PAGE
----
With the combined pull of this trio, the Lawrence team has also brought on Chef de Cuisine George Brooks, fresh off a four-year stint as Rathbun’s Chef de Cuisine and two local libation legends as the co-beverage directors Eric Simpkins (DrinkShop, Trois) and T. Fable Jeon (named one of “10 Mixologists to Watch” in 2011 by The Beverage Network).

According to Simpkins, the drinks will have a “classic base with modern innovation and a playful spirit,” and that playfulness will be evident, in part, by the incorporation of other beverages like wine, beer, coffee and tea into the cocktail recipes. Simpkins also slyly hints, “And being on Juniper Street, you can also expect a wide selection of gins.”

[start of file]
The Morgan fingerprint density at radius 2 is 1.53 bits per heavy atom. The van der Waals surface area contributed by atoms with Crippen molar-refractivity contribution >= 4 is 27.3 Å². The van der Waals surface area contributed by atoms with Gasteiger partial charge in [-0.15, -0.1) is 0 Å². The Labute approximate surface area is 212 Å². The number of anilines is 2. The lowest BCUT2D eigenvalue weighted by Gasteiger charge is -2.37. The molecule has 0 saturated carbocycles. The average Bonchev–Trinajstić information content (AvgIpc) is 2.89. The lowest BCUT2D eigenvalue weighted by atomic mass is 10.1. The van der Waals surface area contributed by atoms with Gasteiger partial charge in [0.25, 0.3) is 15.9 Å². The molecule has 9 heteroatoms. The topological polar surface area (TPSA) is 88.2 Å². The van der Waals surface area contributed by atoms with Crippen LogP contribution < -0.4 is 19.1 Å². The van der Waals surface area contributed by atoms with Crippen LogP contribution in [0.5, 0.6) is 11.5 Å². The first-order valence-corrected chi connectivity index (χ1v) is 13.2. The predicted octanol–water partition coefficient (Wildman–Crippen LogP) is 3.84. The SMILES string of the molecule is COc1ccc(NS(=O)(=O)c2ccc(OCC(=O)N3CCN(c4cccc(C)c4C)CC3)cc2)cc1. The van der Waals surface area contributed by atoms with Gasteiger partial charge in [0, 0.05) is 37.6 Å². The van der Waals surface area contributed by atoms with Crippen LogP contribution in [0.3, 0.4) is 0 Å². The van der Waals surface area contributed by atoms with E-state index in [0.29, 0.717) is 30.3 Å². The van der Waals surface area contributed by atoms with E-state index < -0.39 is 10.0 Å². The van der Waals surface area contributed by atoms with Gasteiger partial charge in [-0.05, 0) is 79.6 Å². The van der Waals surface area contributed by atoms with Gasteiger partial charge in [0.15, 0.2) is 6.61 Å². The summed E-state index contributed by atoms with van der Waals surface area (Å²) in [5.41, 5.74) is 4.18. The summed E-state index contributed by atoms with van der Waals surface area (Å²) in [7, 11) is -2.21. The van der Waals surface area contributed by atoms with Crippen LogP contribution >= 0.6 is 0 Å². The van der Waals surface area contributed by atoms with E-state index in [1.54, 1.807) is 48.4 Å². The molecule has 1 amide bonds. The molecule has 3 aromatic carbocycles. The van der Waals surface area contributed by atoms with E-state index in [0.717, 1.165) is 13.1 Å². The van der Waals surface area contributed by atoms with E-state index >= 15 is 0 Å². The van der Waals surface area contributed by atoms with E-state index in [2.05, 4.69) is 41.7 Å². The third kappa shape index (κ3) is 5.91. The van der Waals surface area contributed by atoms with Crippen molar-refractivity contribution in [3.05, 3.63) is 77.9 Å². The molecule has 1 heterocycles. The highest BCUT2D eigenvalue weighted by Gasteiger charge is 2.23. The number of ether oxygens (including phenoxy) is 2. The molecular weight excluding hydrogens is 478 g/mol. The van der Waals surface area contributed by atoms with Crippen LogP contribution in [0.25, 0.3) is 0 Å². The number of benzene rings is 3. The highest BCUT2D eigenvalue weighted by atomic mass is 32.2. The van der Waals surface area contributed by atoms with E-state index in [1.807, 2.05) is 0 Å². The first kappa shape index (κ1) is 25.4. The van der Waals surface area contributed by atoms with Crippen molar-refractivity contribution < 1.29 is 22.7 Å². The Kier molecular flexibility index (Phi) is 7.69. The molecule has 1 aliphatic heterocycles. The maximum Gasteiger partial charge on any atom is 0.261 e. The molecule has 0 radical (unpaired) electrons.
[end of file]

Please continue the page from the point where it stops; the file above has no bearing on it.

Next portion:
With these names alone, The Lawrence has stacked a pretty impressive culinary team. But it was a couple of interesting, very unexpected names on these preview nights, in addition to the core posse, that raised a few brows: Steven and Nick Carse (A.K.A. The King of Pops) . It seems the lads were there not to dine or push their insanely popular gourmet pops, but to pitch in around The Lawrence kitchen, polish stemware and plate food….An example of local food community support, to be sure, but it was more than that. The pair may have been under-the-radar without their clearly identifiable, brightly-hued K.O.P. t-shirt uniforms, but the brothers, who recently propelled their street cart paleta biz into a mini culinary empire (now with outposts in Charleston and Asheville in addition to Atlanta) were personally invested in the success of these nights.